For last months update, please go here.

I read 2 books in July, bringing my total for the year upto 46. Which is one short of my number last year, in some sense, I think I’ve found my healthy pace of reading.

Both books that I read this month were around the theme of politics.

They were:

  • Everybody’s Political What’s what - George Bernard Shaw

This is another old book I picked up from this shop called ‘Rare Books’ in Chennai.

I’ve known for a while that G.B. Shaw had controversial political opinions including being supportive of fascism and eugenics, which is weird considering how highly regarded he is in the realm of theatre.

I thought this book would give me an insight or supporting arguments for why he had these opinions.

Unfortunately, this was severely lacking in original thought, I found it merely parroting other peoples opinions without laying a foundation for why such an opinion needs to be considered seriously.

I considered dropping the book several times while reading it but, the hope that there was something better coming kept me going.

That certainly didn’t happen. Was left a little frustrated on reading the book, not only because of my own political and economic viewpoint, but, also it lacking several basic qualities of a political book.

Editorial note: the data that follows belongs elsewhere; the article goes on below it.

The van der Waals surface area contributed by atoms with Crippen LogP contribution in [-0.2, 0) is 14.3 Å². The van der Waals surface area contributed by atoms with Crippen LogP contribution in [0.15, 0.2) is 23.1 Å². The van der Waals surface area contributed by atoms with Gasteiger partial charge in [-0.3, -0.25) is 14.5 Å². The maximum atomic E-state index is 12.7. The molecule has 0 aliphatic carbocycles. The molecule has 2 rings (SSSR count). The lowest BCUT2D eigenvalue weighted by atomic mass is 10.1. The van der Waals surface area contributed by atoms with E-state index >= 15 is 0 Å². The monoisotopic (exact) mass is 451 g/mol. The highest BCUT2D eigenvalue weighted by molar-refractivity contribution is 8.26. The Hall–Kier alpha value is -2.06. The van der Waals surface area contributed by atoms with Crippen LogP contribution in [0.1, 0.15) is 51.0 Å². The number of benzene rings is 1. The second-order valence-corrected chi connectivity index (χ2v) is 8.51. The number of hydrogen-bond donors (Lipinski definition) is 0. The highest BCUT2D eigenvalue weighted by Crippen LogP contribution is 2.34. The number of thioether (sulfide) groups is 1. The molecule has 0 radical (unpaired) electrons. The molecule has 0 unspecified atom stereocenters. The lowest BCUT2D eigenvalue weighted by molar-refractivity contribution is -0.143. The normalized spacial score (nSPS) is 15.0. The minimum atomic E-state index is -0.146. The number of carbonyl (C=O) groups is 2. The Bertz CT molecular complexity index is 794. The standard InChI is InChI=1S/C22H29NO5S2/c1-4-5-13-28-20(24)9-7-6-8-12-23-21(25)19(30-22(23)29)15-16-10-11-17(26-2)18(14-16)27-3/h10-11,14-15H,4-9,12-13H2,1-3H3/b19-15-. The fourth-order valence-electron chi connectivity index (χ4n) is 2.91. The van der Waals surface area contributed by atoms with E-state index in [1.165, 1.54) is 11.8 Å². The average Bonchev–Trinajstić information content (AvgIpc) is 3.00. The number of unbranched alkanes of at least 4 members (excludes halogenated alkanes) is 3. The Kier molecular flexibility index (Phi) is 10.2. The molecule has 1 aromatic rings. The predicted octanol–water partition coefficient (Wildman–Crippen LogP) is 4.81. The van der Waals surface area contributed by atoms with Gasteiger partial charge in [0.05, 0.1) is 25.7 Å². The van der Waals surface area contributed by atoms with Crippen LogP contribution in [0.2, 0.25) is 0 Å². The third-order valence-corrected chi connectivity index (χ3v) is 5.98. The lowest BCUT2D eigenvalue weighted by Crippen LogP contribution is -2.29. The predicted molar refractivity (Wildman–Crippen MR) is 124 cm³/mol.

Do not recommend. 2/5

[Source : ‘Rare Books’]

  • Theodore Roosevelt: An Autobiography - Theodore Roosevelt

They definitely don’t write autobiographies like this one anymore. Possibly because there aren’t people like Mr. Roosevelt around anymore.

Lengthy, sometimes overtly detailed read.

I have to admit to doing quite a bit of surface reading at times here. What’s most interesting about the book is his description of life in a variety of roles in public service and the stands he had to take at different points in time.

I wouldn’t call it an engaging read, but, definitely interesting for the most part. What an incredible life.

If you’re looking to understanding how modern politics evolved its inner workings of corruption, influence, lobbying etc at its early stages, this is a great book.

Regardless, its always interesting to read people who’ve led interesting lives.

[Source : Gutenberg]


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Thank you for reading what I’m reading

Sainath